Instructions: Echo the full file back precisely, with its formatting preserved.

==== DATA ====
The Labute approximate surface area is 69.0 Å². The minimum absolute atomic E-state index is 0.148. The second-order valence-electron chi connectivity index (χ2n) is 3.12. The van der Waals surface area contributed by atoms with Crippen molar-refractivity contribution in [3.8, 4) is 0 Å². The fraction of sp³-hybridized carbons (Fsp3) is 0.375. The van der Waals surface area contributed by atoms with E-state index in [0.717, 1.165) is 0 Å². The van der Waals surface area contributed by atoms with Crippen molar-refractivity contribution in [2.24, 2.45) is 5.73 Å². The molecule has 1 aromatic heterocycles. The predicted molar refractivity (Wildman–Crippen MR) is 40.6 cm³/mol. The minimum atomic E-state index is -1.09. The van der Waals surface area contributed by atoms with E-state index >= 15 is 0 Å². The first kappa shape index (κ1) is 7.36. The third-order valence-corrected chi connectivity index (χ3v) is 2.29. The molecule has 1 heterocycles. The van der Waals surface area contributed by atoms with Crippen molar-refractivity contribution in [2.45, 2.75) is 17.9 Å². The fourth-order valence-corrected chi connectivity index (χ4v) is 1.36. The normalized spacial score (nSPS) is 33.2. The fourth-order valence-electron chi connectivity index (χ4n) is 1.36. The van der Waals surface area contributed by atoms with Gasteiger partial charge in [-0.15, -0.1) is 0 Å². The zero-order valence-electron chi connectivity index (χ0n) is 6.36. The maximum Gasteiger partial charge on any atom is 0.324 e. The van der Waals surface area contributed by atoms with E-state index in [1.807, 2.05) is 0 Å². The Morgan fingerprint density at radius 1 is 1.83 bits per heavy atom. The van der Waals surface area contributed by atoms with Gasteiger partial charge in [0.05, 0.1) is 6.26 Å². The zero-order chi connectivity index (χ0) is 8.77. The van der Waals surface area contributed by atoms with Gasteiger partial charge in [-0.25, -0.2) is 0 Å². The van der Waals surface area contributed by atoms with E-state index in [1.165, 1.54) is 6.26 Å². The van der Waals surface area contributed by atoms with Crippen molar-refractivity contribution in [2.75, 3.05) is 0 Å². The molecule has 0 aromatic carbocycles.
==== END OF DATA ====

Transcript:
The Labute approximate surface area is 69.0 Å². The minimum absolute atomic E-state index is 0.148. The second-order valence-electron chi connectivity index (χ2n) is 3.12. The van der Waals surface area contributed by atoms with Crippen molar-refractivity contribution in [3.8, 4) is 0 Å². The fraction of sp³-hybridized carbons (Fsp3) is 0.375. The van der Waals surface area contributed by atoms with E-state index in [0.717, 1.165) is 0 Å². The van der Waals surface area contributed by atoms with Crippen molar-refractivity contribution in [2.24, 2.45) is 5.73 Å². The molecule has 1 aromatic heterocycles. The predicted molar refractivity (Wildman–Crippen MR) is 40.6 cm³/mol. The minimum atomic E-state index is -1.09. The van der Waals surface area contributed by atoms with E-state index >= 15 is 0 Å². The first kappa shape index (κ1) is 7.36. The third-order valence-corrected chi connectivity index (χ3v) is 2.29. The molecule has 1 heterocycles. The van der Waals surface area contributed by atoms with Crippen molar-refractivity contribution in [2.45, 2.75) is 17.9 Å². The fourth-order valence-corrected chi connectivity index (χ4v) is 1.36. The normalized spacial score (nSPS) is 33.2. The fourth-order valence-electron chi connectivity index (χ4n) is 1.36. The van der Waals surface area contributed by atoms with Gasteiger partial charge in [-0.15, -0.1) is 0 Å². The zero-order valence-electron chi connectivity index (χ0n) is 6.36. The maximum Gasteiger partial charge on any atom is 0.324 e. The van der Waals surface area contributed by atoms with E-state index in [1.807, 2.05) is 0 Å². The Morgan fingerprint density at radius 1 is 1.83 bits per heavy atom. The van der Waals surface area contributed by atoms with Gasteiger partial charge in [0.05, 0.1) is 6.26 Å². The zero-order chi connectivity index (χ0) is 8.77. The van der Waals surface area contributed by atoms with Gasteiger partial charge in [-0.25, -0.2) is 0 Å². The van der Waals surface area contributed by atoms with E-state index in [1.165, 1.54) is 6.26 Å². The van der Waals surface area contributed by atoms with Crippen molar-refractivity contribution in [2.75, 3.05) is 0 Å². The molecule has 0 aromatic carbocycles.